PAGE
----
The Best Born-Again, Historical Features Seen on 'Restored'
Brett Waterman keeps his eyes peeled for opportunities to unmask his restoration projects’ original charm—and to update them in ways that are true to their characters.
Magnificent Main Room
This already-spacious living room looks even more magnificent after Brett’s team restores the natural finish to the ceiling, including a dramatic beam that runs the entire length of the wall above the Hearst-Castle-worthy fireplace.
The honey-hued original woodwork in this Spanish Colonial Revival home was covered with layer upon layer of paint. Revealing it once more is a Herculean feat for the restoration team, but their effort is appreciated: The home’s owners fell in love all over again.
Spanish Colonial Ranch House
Brett was thrilled when his clients purchased this Spanish Colonial ranch house in a former grapefruit grove in Yucaipa, Calif.: “This may be my favorite architecture style,” he says. He and his team walk back eight decades’ worth of “interpretation and stylistic changes” over the course of six weeks. This newly-classic look would have fit right into the neighborhood in 1937.
Extensive water damage and dry rot in the wall and timbers near the fireplace had compromised its regal air. After restoration, it rules the room once more.
Mediterranean Kitchen Tiles
Adobe brick and original, Italian-made tiles from the 1930s contribute to this kitchen’s 1930s Mediterranean-Revival character. Brett was thrilled to have the opportunity to preserve them, as many homeowners prefer to swap out features like tiled countertops.
Arts and Crafts Home
“Arts and Crafts homes typically embrace natural paint tones that blend well with nature,” Brett says. “The Arts and Crafts style embraced the notion that the house was one with nature and showcased the art of the craftsman and the materials used to build the home.” The forest tones on this 1915 home harmonize beautifully with its surroundings.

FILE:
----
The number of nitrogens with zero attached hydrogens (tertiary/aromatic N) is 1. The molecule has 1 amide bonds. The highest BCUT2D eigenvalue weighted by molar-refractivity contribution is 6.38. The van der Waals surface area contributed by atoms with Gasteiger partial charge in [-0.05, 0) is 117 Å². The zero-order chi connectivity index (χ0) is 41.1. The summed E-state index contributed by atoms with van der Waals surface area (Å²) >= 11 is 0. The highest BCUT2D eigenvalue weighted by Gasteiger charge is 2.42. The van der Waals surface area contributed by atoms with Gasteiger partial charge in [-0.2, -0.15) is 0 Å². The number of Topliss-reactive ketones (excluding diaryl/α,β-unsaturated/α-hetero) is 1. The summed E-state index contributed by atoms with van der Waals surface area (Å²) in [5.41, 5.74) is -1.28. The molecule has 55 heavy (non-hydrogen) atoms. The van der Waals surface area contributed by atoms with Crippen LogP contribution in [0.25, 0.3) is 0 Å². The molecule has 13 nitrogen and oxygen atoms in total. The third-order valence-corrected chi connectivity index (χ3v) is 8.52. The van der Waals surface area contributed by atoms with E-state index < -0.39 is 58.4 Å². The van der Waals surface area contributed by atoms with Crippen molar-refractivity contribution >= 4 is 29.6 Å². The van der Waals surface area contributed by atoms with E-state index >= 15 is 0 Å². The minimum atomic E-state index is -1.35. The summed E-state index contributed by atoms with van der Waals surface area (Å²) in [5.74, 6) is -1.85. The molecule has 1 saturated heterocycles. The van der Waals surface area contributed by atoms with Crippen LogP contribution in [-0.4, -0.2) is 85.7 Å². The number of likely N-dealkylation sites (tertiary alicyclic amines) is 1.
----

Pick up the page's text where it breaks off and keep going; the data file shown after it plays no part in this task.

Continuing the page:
This once-gouged banister has clearly gotten a lot of use in the last century—and will get much more from the large family now climbing up and down the stairs. Brett sands out much of the damage to the wood and is able to fill and block-sand the rest, which restores the original look of the handrail.
The couple sharing this master bathroom have eight children. Brett intuits, correctly, that they need a retreat. He reconfigures the master suite by incorporating an enclosed porch, adding separate vanities and a double shower and spotlighting a beautiful clawfoot tub.
Hexagonal marble tiles in this 1915 Arts and Crafts home’s newly-enlarged master bathroom give the space a subtly luxurious feel.
Brett and his restoration team note that people pay a lot of money to re-create the look of original fireplace tile that, in this case, had suffered through two tragic makeovers. Once that work is undone and the tilework is revealed, it gives important cues for the rest of the master suite’s color story.
Light-filled Dining Room
Brett convinces his homeowners to retain the wall between their kitchen and dining room and allow him to open up the back of a hutch to admit more light, which gives them the breathing room they need without compromising the original design. Happily, a victory for comfort doesn’t result in a loss of history.